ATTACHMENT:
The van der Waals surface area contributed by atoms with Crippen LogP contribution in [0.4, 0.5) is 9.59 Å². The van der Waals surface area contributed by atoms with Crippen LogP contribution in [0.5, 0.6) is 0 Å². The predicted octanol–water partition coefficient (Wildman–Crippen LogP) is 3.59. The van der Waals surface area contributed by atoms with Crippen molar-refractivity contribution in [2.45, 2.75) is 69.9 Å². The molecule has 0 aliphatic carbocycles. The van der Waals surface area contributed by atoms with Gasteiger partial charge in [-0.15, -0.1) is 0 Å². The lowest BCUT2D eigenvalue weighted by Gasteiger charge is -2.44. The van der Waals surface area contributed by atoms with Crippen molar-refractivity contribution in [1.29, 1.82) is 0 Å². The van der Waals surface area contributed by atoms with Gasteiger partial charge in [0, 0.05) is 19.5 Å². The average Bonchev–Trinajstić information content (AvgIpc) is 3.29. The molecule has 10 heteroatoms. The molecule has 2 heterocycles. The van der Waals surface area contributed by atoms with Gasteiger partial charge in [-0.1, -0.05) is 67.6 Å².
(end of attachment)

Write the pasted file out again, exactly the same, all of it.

The van der Waals surface area contributed by atoms with Crippen LogP contribution in [0.4, 0.5) is 9.59 Å². The van der Waals surface area contributed by atoms with Crippen LogP contribution in [0.5, 0.6) is 0 Å². The predicted octanol–water partition coefficient (Wildman–Crippen LogP) is 3.59. The van der Waals surface area contributed by atoms with Crippen molar-refractivity contribution in [2.45, 2.75) is 69.9 Å². The molecule has 0 aliphatic carbocycles. The van der Waals surface area contributed by atoms with Gasteiger partial charge in [-0.15, -0.1) is 0 Å². The lowest BCUT2D eigenvalue weighted by Gasteiger charge is -2.44. The van der Waals surface area contributed by atoms with Crippen molar-refractivity contribution in [1.29, 1.82) is 0 Å². The van der Waals surface area contributed by atoms with Gasteiger partial charge in [0, 0.05) is 19.5 Å². The average Bonchev–Trinajstić information content (AvgIpc) is 3.29. The molecule has 10 heteroatoms. The molecule has 2 heterocycles. The van der Waals surface area contributed by atoms with Gasteiger partial charge in [-0.1, -0.05) is 67.6 Å².